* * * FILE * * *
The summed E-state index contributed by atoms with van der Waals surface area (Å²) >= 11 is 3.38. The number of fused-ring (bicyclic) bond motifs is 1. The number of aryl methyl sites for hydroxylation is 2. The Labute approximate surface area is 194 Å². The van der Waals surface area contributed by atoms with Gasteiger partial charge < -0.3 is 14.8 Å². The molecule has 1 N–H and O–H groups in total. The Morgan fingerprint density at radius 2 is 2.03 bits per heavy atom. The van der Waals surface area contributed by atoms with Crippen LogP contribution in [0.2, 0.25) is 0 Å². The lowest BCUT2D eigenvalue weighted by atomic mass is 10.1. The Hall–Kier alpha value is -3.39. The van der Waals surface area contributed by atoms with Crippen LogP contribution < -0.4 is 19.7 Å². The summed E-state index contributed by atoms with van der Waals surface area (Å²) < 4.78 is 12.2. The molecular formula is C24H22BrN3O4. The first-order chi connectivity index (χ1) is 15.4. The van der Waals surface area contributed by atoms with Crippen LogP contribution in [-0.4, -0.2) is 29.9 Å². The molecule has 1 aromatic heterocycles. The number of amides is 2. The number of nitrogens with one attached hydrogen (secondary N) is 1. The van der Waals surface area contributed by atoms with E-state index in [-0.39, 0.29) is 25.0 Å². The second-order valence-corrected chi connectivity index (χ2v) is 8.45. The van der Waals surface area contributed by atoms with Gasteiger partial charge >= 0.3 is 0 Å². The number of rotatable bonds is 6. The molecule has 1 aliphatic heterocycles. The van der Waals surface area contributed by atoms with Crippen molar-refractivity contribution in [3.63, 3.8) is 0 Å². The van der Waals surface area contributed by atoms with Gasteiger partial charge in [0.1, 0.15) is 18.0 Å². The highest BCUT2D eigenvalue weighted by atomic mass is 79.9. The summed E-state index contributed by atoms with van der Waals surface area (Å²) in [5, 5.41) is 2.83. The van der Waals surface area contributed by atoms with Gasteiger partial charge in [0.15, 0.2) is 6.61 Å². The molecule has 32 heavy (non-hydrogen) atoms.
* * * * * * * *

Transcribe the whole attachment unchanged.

The summed E-state index contributed by atoms with van der Waals surface area (Å²) >= 11 is 3.38. The number of fused-ring (bicyclic) bond motifs is 1. The number of aryl methyl sites for hydroxylation is 2. The Labute approximate surface area is 194 Å². The van der Waals surface area contributed by atoms with Gasteiger partial charge < -0.3 is 14.8 Å². The molecule has 1 N–H and O–H groups in total. The Morgan fingerprint density at radius 2 is 2.03 bits per heavy atom. The van der Waals surface area contributed by atoms with Crippen LogP contribution in [0.2, 0.25) is 0 Å². The lowest BCUT2D eigenvalue weighted by atomic mass is 10.1. The Hall–Kier alpha value is -3.39. The van der Waals surface area contributed by atoms with Crippen LogP contribution < -0.4 is 19.7 Å². The summed E-state index contributed by atoms with van der Waals surface area (Å²) < 4.78 is 12.2. The molecular formula is C24H22BrN3O4. The first-order chi connectivity index (χ1) is 15.4. The van der Waals surface area contributed by atoms with Crippen LogP contribution in [-0.4, -0.2) is 29.9 Å². The molecule has 1 aromatic heterocycles. The number of amides is 2. The number of nitrogens with one attached hydrogen (secondary N) is 1. The van der Waals surface area contributed by atoms with E-state index in [-0.39, 0.29) is 25.0 Å². The second-order valence-corrected chi connectivity index (χ2v) is 8.45. The van der Waals surface area contributed by atoms with Gasteiger partial charge >= 0.3 is 0 Å². The number of rotatable bonds is 6. The molecule has 1 aliphatic heterocycles. The van der Waals surface area contributed by atoms with Crippen molar-refractivity contribution in [3.63, 3.8) is 0 Å². The van der Waals surface area contributed by atoms with Gasteiger partial charge in [0.1, 0.15) is 18.0 Å². The highest BCUT2D eigenvalue weighted by atomic mass is 79.9. The summed E-state index contributed by atoms with van der Waals surface area (Å²) in [5, 5.41) is 2.83. The van der Waals surface area contributed by atoms with Gasteiger partial charge in [0.15, 0.2) is 6.61 Å². The molecule has 32 heavy (non-hydrogen) atoms.